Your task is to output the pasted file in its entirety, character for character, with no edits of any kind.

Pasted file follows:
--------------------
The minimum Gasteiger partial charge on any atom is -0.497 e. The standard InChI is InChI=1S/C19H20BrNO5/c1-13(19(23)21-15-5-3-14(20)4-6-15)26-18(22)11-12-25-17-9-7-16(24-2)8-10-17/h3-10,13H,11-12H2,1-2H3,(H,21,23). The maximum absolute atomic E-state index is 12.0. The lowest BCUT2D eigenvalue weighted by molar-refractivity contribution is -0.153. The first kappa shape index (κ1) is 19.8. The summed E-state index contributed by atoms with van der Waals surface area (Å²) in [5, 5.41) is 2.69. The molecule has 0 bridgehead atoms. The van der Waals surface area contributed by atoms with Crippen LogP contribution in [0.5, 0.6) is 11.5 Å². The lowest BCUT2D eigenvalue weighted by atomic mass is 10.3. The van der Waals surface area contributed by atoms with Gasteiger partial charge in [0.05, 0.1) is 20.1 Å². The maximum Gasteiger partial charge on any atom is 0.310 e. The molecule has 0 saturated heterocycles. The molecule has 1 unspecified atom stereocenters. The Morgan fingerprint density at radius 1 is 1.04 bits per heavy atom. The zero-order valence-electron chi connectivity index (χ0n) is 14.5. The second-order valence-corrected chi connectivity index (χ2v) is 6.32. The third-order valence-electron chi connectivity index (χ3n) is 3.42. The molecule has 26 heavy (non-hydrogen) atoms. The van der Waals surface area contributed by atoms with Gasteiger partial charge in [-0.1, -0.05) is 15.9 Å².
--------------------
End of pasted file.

The minimum Gasteiger partial charge on any atom is -0.497 e. The standard InChI is InChI=1S/C19H20BrNO5/c1-13(19(23)21-15-5-3-14(20)4-6-15)26-18(22)11-12-25-17-9-7-16(24-2)8-10-17/h3-10,13H,11-12H2,1-2H3,(H,21,23). The maximum absolute atomic E-state index is 12.0. The lowest BCUT2D eigenvalue weighted by molar-refractivity contribution is -0.153. The first kappa shape index (κ1) is 19.8. The summed E-state index contributed by atoms with van der Waals surface area (Å²) in [5, 5.41) is 2.69. The molecule has 0 bridgehead atoms. The van der Waals surface area contributed by atoms with Crippen LogP contribution in [0.5, 0.6) is 11.5 Å². The lowest BCUT2D eigenvalue weighted by atomic mass is 10.3. The van der Waals surface area contributed by atoms with Gasteiger partial charge in [0.05, 0.1) is 20.1 Å². The maximum Gasteiger partial charge on any atom is 0.310 e. The molecule has 0 saturated heterocycles. The molecule has 1 unspecified atom stereocenters. The Morgan fingerprint density at radius 1 is 1.04 bits per heavy atom. The zero-order valence-electron chi connectivity index (χ0n) is 14.5. The second-order valence-corrected chi connectivity index (χ2v) is 6.32. The third-order valence-electron chi connectivity index (χ3n) is 3.42. The molecule has 26 heavy (non-hydrogen) atoms. The van der Waals surface area contributed by atoms with Gasteiger partial charge in [-0.1, -0.05) is 15.9 Å².